Every single day, my Facebook page shows wonderful pictures of couples celebrating their anniversaries together. I love it. Marriage is to be celebrated and enjoyed.
The writer of Hebrews tells us in no uncertain terms: “Marriage should be honored by all, and the marriage bed kept pure, for God will judge the adulterer and all the sexually immoral” (Hebrews 13:4).
As the old Book of Common Prayer puts it, matrimony is an “excellent mystery.” Sometimes, I find it more excellent and sometimes I find it more mysterious.
But I feel for my single friends in our culture that is so infatuated with romantic relationships. There is a sense that in order to be truly human, one has to be in a romantic relationship of some sort.
From the days of early childhood, Disney movies (among many other voices) have been romanticizing our view of what it means to be human. And then we hit tween and teen books and movies where we’re told that we ought to throw off parental advice and pursue forbidden romantic relationships. And then we hit the romantic comedies where the whole goal is for two people to discover that they’re each other’s soul mates, despite all of the obstacles they have to overcome to realize it.
The scripts are not all that creative. But we fall for them over and over again and the triumph of the romantic defeats us again and again.
But these overly romanticized stories ask far to much of marriage. No matter how romantic and sexy those photos look on Facebook, they simply don’t reflect the day-to-day realities of living with someone who sees you at your worst and not just at your best. In other words, we lie in order to project the image that we’ve been told is what romantic relationships ought to look like.
And because no marriage can live up to the promise of being full-on soul mates, couples begin to uncouple. Those who had become one begin to fracture into fractions, dividing.
Singles who don’t buy into the romantic definition of what it means to be human offer something deeply counter-cultural and much needed. Their lives are a resounding NO! to the reduction of love to romance.
But singles only do this well when they are immersed in community. What was true in Genesis 3 is still true today: “It is not good for the man to be alone.” It’s not good for the woman either. Community is essential.
It was Jesus who said these words: “Truly I say to you, there is no one who has left house or wife or brothers or parents or children, for the sake of the kingdom of God, who will not receive many times as much at this time and in the age to come, eternal life” (Luke 18:29-30).
Jesus was talking about a lot of exchanges taking place, but one of those was the exchange of marriage for community. The “many times as much at this time” means that giving up one person (spouse) for the sake of the kingdom of God leads to receiving many people (the community of the church) now and not just later on in the age to come.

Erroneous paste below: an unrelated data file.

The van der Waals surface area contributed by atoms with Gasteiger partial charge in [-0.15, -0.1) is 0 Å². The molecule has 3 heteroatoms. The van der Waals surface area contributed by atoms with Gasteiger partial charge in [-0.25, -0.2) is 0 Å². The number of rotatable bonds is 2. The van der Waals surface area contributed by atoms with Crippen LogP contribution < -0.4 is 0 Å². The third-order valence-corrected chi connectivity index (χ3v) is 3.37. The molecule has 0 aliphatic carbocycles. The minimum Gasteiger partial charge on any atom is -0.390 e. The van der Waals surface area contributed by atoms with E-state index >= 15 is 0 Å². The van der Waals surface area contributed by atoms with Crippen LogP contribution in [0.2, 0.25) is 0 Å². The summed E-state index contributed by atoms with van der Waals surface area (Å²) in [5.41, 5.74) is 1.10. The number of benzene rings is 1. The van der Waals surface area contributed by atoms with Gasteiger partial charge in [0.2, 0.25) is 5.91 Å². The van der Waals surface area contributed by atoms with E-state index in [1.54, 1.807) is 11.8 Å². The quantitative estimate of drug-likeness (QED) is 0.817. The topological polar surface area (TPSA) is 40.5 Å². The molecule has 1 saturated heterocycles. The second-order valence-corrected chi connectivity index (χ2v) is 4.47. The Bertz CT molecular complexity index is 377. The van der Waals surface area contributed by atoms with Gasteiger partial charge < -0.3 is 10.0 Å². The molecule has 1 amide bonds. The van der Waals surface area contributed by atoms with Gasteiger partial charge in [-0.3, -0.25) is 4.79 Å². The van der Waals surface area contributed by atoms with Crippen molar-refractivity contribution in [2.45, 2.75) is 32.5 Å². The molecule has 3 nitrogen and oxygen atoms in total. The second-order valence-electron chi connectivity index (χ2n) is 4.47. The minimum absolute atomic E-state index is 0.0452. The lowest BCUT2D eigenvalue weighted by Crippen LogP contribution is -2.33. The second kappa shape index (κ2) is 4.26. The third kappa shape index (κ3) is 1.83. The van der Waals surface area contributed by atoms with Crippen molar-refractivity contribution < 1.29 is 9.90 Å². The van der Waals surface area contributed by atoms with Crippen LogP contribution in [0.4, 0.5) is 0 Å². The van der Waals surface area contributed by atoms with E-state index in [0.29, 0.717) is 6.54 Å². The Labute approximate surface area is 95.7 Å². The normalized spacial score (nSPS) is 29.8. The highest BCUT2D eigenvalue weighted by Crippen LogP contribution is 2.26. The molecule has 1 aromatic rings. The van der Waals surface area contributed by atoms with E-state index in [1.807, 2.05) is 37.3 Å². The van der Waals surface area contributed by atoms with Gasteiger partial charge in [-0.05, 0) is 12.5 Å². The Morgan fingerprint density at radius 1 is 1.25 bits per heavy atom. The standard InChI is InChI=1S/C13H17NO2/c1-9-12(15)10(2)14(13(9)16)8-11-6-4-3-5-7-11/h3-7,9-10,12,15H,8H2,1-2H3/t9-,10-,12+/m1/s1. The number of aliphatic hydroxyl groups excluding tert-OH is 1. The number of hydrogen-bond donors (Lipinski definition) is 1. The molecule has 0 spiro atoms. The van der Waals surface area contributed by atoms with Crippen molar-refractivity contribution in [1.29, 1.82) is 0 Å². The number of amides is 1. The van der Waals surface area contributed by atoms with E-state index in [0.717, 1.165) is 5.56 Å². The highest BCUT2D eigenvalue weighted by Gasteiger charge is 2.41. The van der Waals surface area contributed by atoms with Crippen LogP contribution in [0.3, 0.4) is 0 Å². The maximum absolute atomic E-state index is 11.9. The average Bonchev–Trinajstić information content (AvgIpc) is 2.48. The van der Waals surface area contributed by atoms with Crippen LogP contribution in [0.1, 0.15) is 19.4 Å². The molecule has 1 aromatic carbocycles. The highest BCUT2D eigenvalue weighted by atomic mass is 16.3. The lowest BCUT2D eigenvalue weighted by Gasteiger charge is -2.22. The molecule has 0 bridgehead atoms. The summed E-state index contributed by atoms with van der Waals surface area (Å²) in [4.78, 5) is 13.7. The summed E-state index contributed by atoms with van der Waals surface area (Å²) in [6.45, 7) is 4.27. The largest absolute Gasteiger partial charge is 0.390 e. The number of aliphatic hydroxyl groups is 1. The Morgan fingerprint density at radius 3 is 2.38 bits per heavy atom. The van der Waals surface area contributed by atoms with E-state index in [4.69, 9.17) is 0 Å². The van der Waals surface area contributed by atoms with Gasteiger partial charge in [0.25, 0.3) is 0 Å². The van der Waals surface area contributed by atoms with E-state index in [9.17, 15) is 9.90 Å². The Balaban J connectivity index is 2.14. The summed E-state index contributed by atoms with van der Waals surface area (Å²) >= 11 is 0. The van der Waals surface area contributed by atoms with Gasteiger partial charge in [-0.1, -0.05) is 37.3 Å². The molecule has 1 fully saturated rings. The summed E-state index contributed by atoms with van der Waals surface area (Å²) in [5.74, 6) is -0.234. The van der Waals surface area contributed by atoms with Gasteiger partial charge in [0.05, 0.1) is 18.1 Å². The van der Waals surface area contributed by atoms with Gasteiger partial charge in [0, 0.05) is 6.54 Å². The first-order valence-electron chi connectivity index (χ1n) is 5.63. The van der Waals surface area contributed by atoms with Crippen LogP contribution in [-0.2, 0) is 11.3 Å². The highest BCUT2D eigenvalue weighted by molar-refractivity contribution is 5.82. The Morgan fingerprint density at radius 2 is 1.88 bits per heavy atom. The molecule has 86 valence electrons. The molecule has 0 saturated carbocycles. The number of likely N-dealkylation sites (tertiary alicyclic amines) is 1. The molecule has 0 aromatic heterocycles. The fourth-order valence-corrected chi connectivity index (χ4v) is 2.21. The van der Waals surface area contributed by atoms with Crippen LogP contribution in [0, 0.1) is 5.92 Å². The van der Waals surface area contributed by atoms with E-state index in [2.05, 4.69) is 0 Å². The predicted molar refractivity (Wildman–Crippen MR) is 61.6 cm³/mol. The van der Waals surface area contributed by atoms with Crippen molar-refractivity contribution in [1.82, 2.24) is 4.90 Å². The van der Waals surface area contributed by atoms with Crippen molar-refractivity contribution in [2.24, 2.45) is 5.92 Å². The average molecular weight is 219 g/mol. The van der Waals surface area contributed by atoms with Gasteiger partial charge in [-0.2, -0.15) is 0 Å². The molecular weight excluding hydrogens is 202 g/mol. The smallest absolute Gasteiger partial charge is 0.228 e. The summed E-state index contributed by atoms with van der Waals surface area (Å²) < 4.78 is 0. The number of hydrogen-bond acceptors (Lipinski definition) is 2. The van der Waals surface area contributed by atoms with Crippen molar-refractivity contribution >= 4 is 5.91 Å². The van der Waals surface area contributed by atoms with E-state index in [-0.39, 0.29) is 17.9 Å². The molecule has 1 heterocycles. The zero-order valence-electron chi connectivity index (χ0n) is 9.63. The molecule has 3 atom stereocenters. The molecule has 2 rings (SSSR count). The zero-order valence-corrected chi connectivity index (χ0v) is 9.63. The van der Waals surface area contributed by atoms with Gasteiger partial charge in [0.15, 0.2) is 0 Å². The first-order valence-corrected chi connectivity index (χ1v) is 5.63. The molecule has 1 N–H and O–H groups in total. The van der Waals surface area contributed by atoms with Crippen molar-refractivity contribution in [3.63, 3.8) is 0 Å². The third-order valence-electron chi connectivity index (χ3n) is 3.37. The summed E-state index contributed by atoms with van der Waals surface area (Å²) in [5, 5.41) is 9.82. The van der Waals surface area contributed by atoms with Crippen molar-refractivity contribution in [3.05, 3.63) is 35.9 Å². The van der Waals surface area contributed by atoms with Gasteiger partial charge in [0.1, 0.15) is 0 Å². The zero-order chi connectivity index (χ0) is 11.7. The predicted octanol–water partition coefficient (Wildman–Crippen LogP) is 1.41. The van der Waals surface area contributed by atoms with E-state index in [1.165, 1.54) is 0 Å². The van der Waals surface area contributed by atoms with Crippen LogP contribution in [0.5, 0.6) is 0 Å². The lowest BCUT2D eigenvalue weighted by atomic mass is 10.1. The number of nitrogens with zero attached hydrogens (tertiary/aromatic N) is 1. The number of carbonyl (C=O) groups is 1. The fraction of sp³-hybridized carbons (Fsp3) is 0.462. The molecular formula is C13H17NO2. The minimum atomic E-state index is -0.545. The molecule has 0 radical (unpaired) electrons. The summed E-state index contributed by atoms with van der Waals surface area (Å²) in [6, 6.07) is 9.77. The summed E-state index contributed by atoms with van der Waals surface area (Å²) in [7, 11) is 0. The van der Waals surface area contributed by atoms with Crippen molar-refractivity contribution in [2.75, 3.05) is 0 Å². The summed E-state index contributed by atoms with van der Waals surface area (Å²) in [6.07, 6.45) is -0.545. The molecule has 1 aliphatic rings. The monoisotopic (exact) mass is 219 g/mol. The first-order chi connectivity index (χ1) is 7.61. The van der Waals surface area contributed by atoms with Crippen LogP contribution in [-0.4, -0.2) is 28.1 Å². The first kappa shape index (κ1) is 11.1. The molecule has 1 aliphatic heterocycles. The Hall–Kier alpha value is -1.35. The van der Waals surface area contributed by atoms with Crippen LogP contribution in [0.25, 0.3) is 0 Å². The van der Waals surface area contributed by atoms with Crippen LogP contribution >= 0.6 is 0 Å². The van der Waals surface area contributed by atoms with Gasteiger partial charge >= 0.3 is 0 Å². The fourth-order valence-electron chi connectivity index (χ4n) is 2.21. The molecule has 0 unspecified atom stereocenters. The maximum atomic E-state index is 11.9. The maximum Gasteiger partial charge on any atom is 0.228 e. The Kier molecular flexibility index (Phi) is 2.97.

This exchange of romance for a broader experience of community isn’t easy. This is why I call those who make this exchange the brave ones of us. For daily they are assaulted by stories and images which tell them that they are incomplete without a romantic relationship.
When I first became a pastor of a small Presbyterian church, I put a notice in our monthly newsletter from a local marriage ministry. They were giving free horseback rides for couples to enjoy together and I had taken my wife on one.
But one of the women in the congregation who was about 60 wrote me a short and polite email, pointing out that the majority of the congregation was single and wouldn’t it be great if I gave them suggestions on how to be faithful in their singleness.
That opened up my eyes to the reality that was around me. All of the kids in the church were single. And beyond the singles in their 20s and a woman in her 70s who had never been married, there were people who had been married before but were single again, either by divorce or death. She was right. Most of the people were single. Somehow, I had bought into a view of the world which made me blind to that reality and for their need to be nurtured and supported in that reality.
Paul tells us that singleness is actually a gift from the Spirit of God to be desires and writes, “Now to the unmarried and the widows I say: It is good for them to stay unmarried, as I do” (1 Corinthians 7:8). Again, setting aside romantic relationships enables those who remain single to give themselves to community and service in ways those who are married (and especially those who have children) are unable to do.
This is not only true of nuns and priests and others in the world of faith. The atheist inventor and philanthropist Dean Kamen has rejected romance in favor of devoting his life to his philanthropic inventions, including the SlingShot, which is an amazing water purifying system targeted at reducing disease and death in the many parts of the world where clean water is unavailable. He has chosen his mission over romance — a choice that defies our culture’s script.
While I myself am married and the father of four, I tell my kids that I will love it if they get married and I will love it if they remain single. Each has its hardships. Each has its blessing to offer to the world. Each is a gift from God.
We were created for more than our human romances. In fact, Jesus said that we were created for a divine romance, a divine soul mate. I love how The Message translates Luke 20:34-26 — “Marriage is a major preoccupation here, but not there. Those who are included in the resurrection of the dead will no longer be concerned with marriage nor, of course, with death. They will have better things to think about, if you can believe it. All ecstasies and intimacies then will be with God.”
Singles, please keep pointing us to this great reality.